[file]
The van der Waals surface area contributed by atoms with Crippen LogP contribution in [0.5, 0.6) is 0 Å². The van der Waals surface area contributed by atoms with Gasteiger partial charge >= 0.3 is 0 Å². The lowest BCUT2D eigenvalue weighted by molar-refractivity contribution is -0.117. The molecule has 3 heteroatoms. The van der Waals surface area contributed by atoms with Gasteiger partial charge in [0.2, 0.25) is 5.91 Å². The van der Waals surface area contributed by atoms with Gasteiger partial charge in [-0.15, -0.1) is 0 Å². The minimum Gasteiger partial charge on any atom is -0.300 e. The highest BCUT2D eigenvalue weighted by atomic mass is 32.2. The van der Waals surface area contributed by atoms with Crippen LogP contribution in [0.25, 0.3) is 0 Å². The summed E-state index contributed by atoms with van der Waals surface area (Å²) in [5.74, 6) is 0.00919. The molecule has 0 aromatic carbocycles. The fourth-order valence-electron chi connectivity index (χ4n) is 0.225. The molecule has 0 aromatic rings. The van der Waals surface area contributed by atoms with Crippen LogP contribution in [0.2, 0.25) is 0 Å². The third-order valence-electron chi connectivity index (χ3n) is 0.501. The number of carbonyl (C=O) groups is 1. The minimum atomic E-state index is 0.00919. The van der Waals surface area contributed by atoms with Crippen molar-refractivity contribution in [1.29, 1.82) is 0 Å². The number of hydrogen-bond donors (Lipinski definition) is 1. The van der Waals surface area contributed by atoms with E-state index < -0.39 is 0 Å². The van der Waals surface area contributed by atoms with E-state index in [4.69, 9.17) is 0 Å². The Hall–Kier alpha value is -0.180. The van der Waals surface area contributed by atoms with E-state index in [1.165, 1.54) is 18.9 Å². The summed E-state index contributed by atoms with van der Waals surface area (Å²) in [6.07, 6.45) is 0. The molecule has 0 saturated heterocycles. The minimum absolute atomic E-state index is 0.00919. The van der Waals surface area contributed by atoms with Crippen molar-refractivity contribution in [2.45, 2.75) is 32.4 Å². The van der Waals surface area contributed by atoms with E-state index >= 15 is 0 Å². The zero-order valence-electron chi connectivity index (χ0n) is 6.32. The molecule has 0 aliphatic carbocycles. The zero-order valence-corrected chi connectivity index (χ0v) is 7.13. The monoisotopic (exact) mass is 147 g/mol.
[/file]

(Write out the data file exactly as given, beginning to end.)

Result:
The van der Waals surface area contributed by atoms with Crippen LogP contribution in [0.5, 0.6) is 0 Å². The van der Waals surface area contributed by atoms with Gasteiger partial charge >= 0.3 is 0 Å². The lowest BCUT2D eigenvalue weighted by molar-refractivity contribution is -0.117. The molecule has 3 heteroatoms. The van der Waals surface area contributed by atoms with Gasteiger partial charge in [0.2, 0.25) is 5.91 Å². The van der Waals surface area contributed by atoms with Gasteiger partial charge in [-0.15, -0.1) is 0 Å². The minimum Gasteiger partial charge on any atom is -0.300 e. The highest BCUT2D eigenvalue weighted by atomic mass is 32.2. The van der Waals surface area contributed by atoms with Crippen LogP contribution in [0.25, 0.3) is 0 Å². The summed E-state index contributed by atoms with van der Waals surface area (Å²) in [5.74, 6) is 0.00919. The molecule has 0 aromatic carbocycles. The fourth-order valence-electron chi connectivity index (χ4n) is 0.225. The molecule has 0 aromatic rings. The van der Waals surface area contributed by atoms with Crippen LogP contribution in [0.2, 0.25) is 0 Å². The third-order valence-electron chi connectivity index (χ3n) is 0.501. The number of carbonyl (C=O) groups is 1. The minimum atomic E-state index is 0.00919. The van der Waals surface area contributed by atoms with Crippen molar-refractivity contribution in [1.29, 1.82) is 0 Å². The number of hydrogen-bond donors (Lipinski definition) is 1. The van der Waals surface area contributed by atoms with E-state index < -0.39 is 0 Å². The van der Waals surface area contributed by atoms with E-state index in [4.69, 9.17) is 0 Å². The Hall–Kier alpha value is -0.180. The van der Waals surface area contributed by atoms with E-state index in [1.165, 1.54) is 18.9 Å². The summed E-state index contributed by atoms with van der Waals surface area (Å²) in [6.07, 6.45) is 0. The molecule has 0 saturated heterocycles. The minimum absolute atomic E-state index is 0.00919. The van der Waals surface area contributed by atoms with Crippen molar-refractivity contribution in [2.45, 2.75) is 32.4 Å². The van der Waals surface area contributed by atoms with E-state index >= 15 is 0 Å². The zero-order valence-electron chi connectivity index (χ0n) is 6.32. The molecule has 0 aliphatic carbocycles. The zero-order valence-corrected chi connectivity index (χ0v) is 7.13. The monoisotopic (exact) mass is 147 g/mol.